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Asiatic lions were once hunted al­most to ex­tinc­tion, and now only a few re­main in the world. So what if we are able to view the last Asiatic lions in the wild, with­out even cross­ing our bor­ders? I had mixed feel­ings of ex­cite­ment, ner­vous­ness and cu­rios­ity when the of­fer came from Gu­jarat Tourism for ex­actly such a chance. I could not be­lieve I was be­ing of­fered this ex­hil­a­rat­ing ex­pe­ri­ence to jour­ney to the far­thest end of In­dia’s west­ern edge, to the Gir for­est. We are taken by air from Chen­nai and to Ver­aval by train and thence on by road. Af­ter an hour’s drive we en­tered into an area of thorny shrubs and our road snaked through the woods. “We have en­tered the buf­fer zone of the for­est. The lucky few will be able to see some wildlife here,” an­nounces our driver. It is 12 noon and swel­ter­ing even in win­ter. Fi­nally, we reach Sasan Gir, a ham­let hemmed in by the jun­gle known as Gir Sanc­tu­ary, famed as the only place in the world to see Asiatic lions. Many re­sorts and ho­tels have been set up in this vil­lage. The for­est of­fice and the en­try gate to the lion habi­tat is lo­cated here. One has to get a per­mit to gain en­try. Our re­sort (set up by Camps of In­dia) is idyl­lic, set amidst syl­van sur­round­ings on the banks of a river, lined by shrubs, in­hab­ited by crocs and in­nu­mer­able va­ri­eties (more than 300) of birds. It is

tented ac­com­mo­da­tion which is lux­u­ri­ous but with­out a few mod-cons like TVS. We were put up in large tents, which had per­fectly ad­e­quate bath­rooms at­tached. Each tent also had a wooden ve­randa where you could en­joy your evening non-al­co­holic drink (al­co­hol is for­bid­den in Gu­jarat) while soak­ing up the weird and won­der­ful sounds of na­ture around you. The food was far from sat­is­fac­tory. The main­te­nance is de­bat­able. My tent does not hav­ing a proper pad­lock at the en­trance door. The re­deem­ing fac­tors are the rus­tic am­bi­ence and AC. Af­ter feast­ing on Gu­jrati dokla and Ragi roti we move out at 4 p.m. Wildlife sight­ing is pos­si­ble in Gir in two ways. The first one is at De­valiya Park, which is open through­out the year. This park is 10 kms from Gir. Since it is an ob­ser­va­tion cen­tre, there is sure to be a sight­ing of the lions. We travel there by om­nibus. To re­duce the tourism haz­ard to wildlife and to pro­mote na­ture ed­u­ca­tion, this In­ter­pre­ta­tion Zone has been cre­ated at De­valia within the sanc­tu­ary. Within its chained fences, it cov­ers all habi­tat types and wildlife of Gir with its feed­ing-cum-liv­ing cages for the car­ni­vores and a dou­ble-gate en­try sys­tem. The gi­gan­tic main gate swings open side­ways. First to be seen are the stags. Then we have the dar­shan of our royal res­i­dent. The ‘ king ‘ of the for­est gives a pose ma­jes­ti­cally with his ‘ queen’. Af­ter 5 min­utes, the li­on­ess shakes its head and walks away as if to say, ‘Don’t these rub­ber­necks have other busi­ness.’ There is a wa­ter trough in the vicin­ity and a rocky cave shel­ter built for the lions to get shade.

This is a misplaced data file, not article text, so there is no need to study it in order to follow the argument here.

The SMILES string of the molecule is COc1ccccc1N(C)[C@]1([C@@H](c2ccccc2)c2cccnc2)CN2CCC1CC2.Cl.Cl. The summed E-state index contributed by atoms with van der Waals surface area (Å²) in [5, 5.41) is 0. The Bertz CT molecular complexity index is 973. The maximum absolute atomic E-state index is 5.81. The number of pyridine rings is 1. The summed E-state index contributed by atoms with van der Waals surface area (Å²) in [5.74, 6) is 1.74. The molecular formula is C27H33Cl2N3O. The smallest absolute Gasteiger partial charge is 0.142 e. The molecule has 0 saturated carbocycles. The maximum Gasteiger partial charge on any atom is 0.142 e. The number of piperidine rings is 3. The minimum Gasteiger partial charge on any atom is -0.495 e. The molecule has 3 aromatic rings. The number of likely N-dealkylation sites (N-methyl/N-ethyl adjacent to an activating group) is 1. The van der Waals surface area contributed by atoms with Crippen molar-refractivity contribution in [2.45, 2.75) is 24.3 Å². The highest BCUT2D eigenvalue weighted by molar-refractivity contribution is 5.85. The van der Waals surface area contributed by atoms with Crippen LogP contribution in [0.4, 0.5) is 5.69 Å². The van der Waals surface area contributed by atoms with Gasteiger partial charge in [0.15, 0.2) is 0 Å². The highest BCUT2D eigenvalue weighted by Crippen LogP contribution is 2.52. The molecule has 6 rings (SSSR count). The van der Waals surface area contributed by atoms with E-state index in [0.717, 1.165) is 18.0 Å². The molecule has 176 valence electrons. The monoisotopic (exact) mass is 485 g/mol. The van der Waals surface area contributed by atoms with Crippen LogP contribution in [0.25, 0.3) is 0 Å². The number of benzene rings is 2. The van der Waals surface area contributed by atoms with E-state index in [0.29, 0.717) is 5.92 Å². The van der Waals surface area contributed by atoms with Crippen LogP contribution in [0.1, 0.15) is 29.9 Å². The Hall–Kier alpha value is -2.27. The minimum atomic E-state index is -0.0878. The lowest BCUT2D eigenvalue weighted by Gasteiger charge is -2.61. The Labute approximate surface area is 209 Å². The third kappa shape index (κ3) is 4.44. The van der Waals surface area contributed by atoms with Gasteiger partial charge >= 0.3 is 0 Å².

The sa­fari is not over. An­te­lope, bear, a shy leop­ard, Nil­gai and fox are all on view. Most of them ig­nore us. Af­ter the drive we come back to the river­front and do some bird­watch­ing. Gir is also a bird watcher’s par­adise. The avian pop­u­la­tion in count­less hues is eye-catch­ing. That first night we are treated to a troupe per­form­ing an im­pres­sive fire dance be­fore din­ner. These peo­ple are Sid­dis, a tribe who ar­rived from Africa cen­turies ago. We hit our beds early af­ter a light din­ner. Next day, we get up at the crack of dawn. Af­ter tem­per­a­tures of about 95F the pre­vi­ous af­ter­noon, there is a chill in the air the fol­low­ing morn­ing when we set out for our game drive. Our teeth chat­ter in the cold. It is puz­zling how it can be so hot in the day and at night you shiver. Must be some­thing to do with the ex­tremes